King’s Cage by Victoria Aveyard – Review


5 out of 5 stars

Whereas in the past two books the focus was solely on Mare, I feel like the limelight falls on Maven in this one. We don’t get any chapters from his POV, but we do get more insight into his history. And I’m not going to lie, it’s pretty heartbreaking. In Glass Sword, I’d pretty much written Maven and redemption off, but after this…well, I have a little bit of hope. I don’t think he can have a happy ending, but I think he may come to regret his decisions.

Then again, I may just be being stupidly optimistic.

Over half of King’s Cage is written with Mare being Maven’s prisoner. Of course, Maven uses her presence and twists it, as per his style, into a lie that suits him. I do feel that he let his guard down with Mare as time went on, and we get the snippets from his past, which all just make you hate Elara even more (seriously what a freaking bitch). We also see Elara’s family more, who are just as horrendous as she was.

While my heart ached for Mare, I did love getting to learn more about Maven and his obsession with her. Victoria Aveyard does a fantastic job with writing Maven. One minute I wanted to smash his face in, and then the next I wanted to cuddle him. That’s when you know a character is well written.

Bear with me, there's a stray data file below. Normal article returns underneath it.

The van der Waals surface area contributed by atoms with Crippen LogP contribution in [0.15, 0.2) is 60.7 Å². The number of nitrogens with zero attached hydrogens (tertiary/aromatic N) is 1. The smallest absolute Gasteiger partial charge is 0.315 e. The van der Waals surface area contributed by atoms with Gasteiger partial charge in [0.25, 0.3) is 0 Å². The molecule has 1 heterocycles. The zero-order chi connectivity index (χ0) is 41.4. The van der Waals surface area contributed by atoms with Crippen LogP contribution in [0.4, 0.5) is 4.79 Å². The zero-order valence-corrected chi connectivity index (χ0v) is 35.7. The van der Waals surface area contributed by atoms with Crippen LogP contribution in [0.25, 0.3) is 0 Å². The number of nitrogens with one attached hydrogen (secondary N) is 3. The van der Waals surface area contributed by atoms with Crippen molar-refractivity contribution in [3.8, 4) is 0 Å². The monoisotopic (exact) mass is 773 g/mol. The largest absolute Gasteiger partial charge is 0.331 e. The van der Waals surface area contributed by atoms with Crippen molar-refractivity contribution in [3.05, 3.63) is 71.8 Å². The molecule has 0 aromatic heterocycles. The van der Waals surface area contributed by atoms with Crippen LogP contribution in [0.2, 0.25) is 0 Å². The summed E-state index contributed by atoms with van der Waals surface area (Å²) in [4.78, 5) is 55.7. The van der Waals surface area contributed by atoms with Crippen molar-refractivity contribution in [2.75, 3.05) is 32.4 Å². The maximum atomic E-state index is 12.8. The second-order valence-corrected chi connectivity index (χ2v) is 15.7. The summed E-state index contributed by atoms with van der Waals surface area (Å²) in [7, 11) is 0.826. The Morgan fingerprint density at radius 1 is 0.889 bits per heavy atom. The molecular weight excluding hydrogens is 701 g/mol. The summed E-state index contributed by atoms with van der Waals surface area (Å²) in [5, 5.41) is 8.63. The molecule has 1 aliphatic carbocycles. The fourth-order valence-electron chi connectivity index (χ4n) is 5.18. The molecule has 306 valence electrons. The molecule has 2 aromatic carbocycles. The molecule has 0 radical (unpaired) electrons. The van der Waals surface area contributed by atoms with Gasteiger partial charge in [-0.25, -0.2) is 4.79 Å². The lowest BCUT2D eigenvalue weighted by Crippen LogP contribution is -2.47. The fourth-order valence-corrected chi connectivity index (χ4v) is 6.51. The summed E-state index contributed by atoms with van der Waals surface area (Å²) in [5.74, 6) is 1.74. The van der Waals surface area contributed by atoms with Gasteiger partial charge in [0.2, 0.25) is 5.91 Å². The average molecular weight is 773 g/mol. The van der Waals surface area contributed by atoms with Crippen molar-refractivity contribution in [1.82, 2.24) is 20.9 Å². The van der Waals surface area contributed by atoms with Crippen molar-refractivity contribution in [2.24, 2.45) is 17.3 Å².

Mare also realises the error of her ways, and is a lot more likeable in this one than in Glass Sword. I only wish that she had realised in a time where she wasn’t being kept prisoner, when she wasn’t being tortured by other horrible people, never mind torturing herself.

We don’t really see a great deal of Cal in the first half of the book, but oh my, he makes up for it towards the end (just not the epilogue. The epilogue didn’t happen). The hope he still has for his little brother is heartbreaking.

While Farley is just as badass and Cameron is just as confused (I can’t really think of another way to describe her, but I do like her), a character that did surprise me was Evangeline. I didn’t necessarily like her but…pitied her? She’s still cunning and ruthless, but we see a different side to her. She isn’t the unfeeling monster that we initially saw, and she cares about her select few fiercely. I don’t much care for her parents, though. They’re, in a word, bastards.

Ah, I’m so pleased I requested this book on NetGalley. It gave me the push I needed to start this series, and I have thoroughly enjoyed it. And now we wait…

*Many thanks to NetGalley and the publisher for giving me the chance to read this*

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